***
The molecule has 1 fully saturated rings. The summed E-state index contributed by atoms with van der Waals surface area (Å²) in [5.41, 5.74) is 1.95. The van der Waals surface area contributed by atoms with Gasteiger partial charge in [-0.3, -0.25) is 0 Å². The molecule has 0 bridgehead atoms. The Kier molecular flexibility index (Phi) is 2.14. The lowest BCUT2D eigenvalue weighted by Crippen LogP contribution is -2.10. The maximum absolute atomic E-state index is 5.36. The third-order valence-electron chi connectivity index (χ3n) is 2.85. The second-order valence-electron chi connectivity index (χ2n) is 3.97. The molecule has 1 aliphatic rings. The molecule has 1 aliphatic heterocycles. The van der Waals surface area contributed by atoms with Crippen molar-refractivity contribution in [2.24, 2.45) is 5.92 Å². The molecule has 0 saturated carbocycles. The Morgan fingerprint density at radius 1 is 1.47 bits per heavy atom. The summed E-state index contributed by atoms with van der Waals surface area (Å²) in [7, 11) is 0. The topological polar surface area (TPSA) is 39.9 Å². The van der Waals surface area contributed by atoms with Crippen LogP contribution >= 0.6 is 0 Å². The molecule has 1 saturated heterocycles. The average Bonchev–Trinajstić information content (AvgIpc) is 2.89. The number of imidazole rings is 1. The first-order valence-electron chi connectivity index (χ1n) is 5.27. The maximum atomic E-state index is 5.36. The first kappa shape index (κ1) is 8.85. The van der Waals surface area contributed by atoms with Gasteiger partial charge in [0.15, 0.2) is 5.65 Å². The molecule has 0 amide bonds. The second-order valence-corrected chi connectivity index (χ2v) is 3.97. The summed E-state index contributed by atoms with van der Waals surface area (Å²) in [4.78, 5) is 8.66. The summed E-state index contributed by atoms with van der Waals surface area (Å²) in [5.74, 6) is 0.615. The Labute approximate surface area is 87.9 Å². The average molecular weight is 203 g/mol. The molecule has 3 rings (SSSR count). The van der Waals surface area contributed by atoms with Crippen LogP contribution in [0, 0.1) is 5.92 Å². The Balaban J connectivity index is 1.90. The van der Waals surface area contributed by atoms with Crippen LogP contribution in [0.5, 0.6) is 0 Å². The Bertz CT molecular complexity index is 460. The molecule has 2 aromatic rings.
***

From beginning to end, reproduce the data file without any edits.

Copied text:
The molecule has 1 fully saturated rings. The summed E-state index contributed by atoms with van der Waals surface area (Å²) in [5.41, 5.74) is 1.95. The van der Waals surface area contributed by atoms with Gasteiger partial charge in [-0.3, -0.25) is 0 Å². The molecule has 0 bridgehead atoms. The Kier molecular flexibility index (Phi) is 2.14. The lowest BCUT2D eigenvalue weighted by Crippen LogP contribution is -2.10. The maximum absolute atomic E-state index is 5.36. The third-order valence-electron chi connectivity index (χ3n) is 2.85. The second-order valence-electron chi connectivity index (χ2n) is 3.97. The molecule has 1 aliphatic rings. The molecule has 1 aliphatic heterocycles. The van der Waals surface area contributed by atoms with Crippen molar-refractivity contribution in [2.24, 2.45) is 5.92 Å². The molecule has 0 saturated carbocycles. The Morgan fingerprint density at radius 1 is 1.47 bits per heavy atom. The summed E-state index contributed by atoms with van der Waals surface area (Å²) in [7, 11) is 0. The topological polar surface area (TPSA) is 39.9 Å². The van der Waals surface area contributed by atoms with Crippen LogP contribution >= 0.6 is 0 Å². The molecule has 1 saturated heterocycles. The average Bonchev–Trinajstić information content (AvgIpc) is 2.89. The number of imidazole rings is 1. The first-order valence-electron chi connectivity index (χ1n) is 5.27. The maximum atomic E-state index is 5.36. The first kappa shape index (κ1) is 8.85. The van der Waals surface area contributed by atoms with Gasteiger partial charge in [0.15, 0.2) is 5.65 Å². The molecule has 0 amide bonds. The second-order valence-corrected chi connectivity index (χ2v) is 3.97. The summed E-state index contributed by atoms with van der Waals surface area (Å²) in [4.78, 5) is 8.66. The summed E-state index contributed by atoms with van der Waals surface area (Å²) in [5.74, 6) is 0.615. The Labute approximate surface area is 87.9 Å². The average molecular weight is 203 g/mol. The molecule has 3 rings (SSSR count). The van der Waals surface area contributed by atoms with Crippen LogP contribution in [0, 0.1) is 5.92 Å². The Balaban J connectivity index is 1.90. The van der Waals surface area contributed by atoms with Crippen LogP contribution in [0.5, 0.6) is 0 Å². The Bertz CT molecular complexity index is 460. The molecule has 2 aromatic rings.